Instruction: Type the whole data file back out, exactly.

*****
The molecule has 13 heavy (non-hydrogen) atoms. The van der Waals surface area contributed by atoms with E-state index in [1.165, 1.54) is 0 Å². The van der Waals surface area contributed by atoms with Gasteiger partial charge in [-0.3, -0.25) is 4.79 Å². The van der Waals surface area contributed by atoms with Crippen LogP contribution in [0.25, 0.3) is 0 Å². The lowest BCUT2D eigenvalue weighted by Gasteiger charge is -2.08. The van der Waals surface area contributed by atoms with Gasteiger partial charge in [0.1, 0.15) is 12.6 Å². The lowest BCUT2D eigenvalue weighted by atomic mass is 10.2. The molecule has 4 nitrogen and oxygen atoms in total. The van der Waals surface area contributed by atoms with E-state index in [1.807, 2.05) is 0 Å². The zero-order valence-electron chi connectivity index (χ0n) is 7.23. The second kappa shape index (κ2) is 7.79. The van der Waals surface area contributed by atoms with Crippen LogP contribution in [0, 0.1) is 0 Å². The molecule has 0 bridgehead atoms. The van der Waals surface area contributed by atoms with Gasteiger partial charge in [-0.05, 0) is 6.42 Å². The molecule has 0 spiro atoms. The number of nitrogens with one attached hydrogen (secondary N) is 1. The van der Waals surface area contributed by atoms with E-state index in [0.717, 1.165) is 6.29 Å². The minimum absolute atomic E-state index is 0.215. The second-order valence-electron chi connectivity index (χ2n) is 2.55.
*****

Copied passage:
The molecule has 13 heavy (non-hydrogen) atoms. The van der Waals surface area contributed by atoms with E-state index in [1.165, 1.54) is 0 Å². The van der Waals surface area contributed by atoms with Gasteiger partial charge in [-0.3, -0.25) is 4.79 Å². The van der Waals surface area contributed by atoms with Crippen LogP contribution in [0.25, 0.3) is 0 Å². The lowest BCUT2D eigenvalue weighted by Gasteiger charge is -2.08. The van der Waals surface area contributed by atoms with Gasteiger partial charge in [0.1, 0.15) is 12.6 Å². The lowest BCUT2D eigenvalue weighted by atomic mass is 10.2. The molecule has 4 nitrogen and oxygen atoms in total. The van der Waals surface area contributed by atoms with E-state index in [1.807, 2.05) is 0 Å². The zero-order valence-electron chi connectivity index (χ0n) is 7.23. The second kappa shape index (κ2) is 7.79. The van der Waals surface area contributed by atoms with Crippen LogP contribution in [0, 0.1) is 0 Å². The molecule has 0 bridgehead atoms. The van der Waals surface area contributed by atoms with Gasteiger partial charge in [-0.05, 0) is 6.42 Å². The molecule has 0 spiro atoms. The number of nitrogens with one attached hydrogen (secondary N) is 1. The van der Waals surface area contributed by atoms with E-state index in [0.717, 1.165) is 6.29 Å². The minimum absolute atomic E-state index is 0.215. The second-order valence-electron chi connectivity index (χ2n) is 2.55.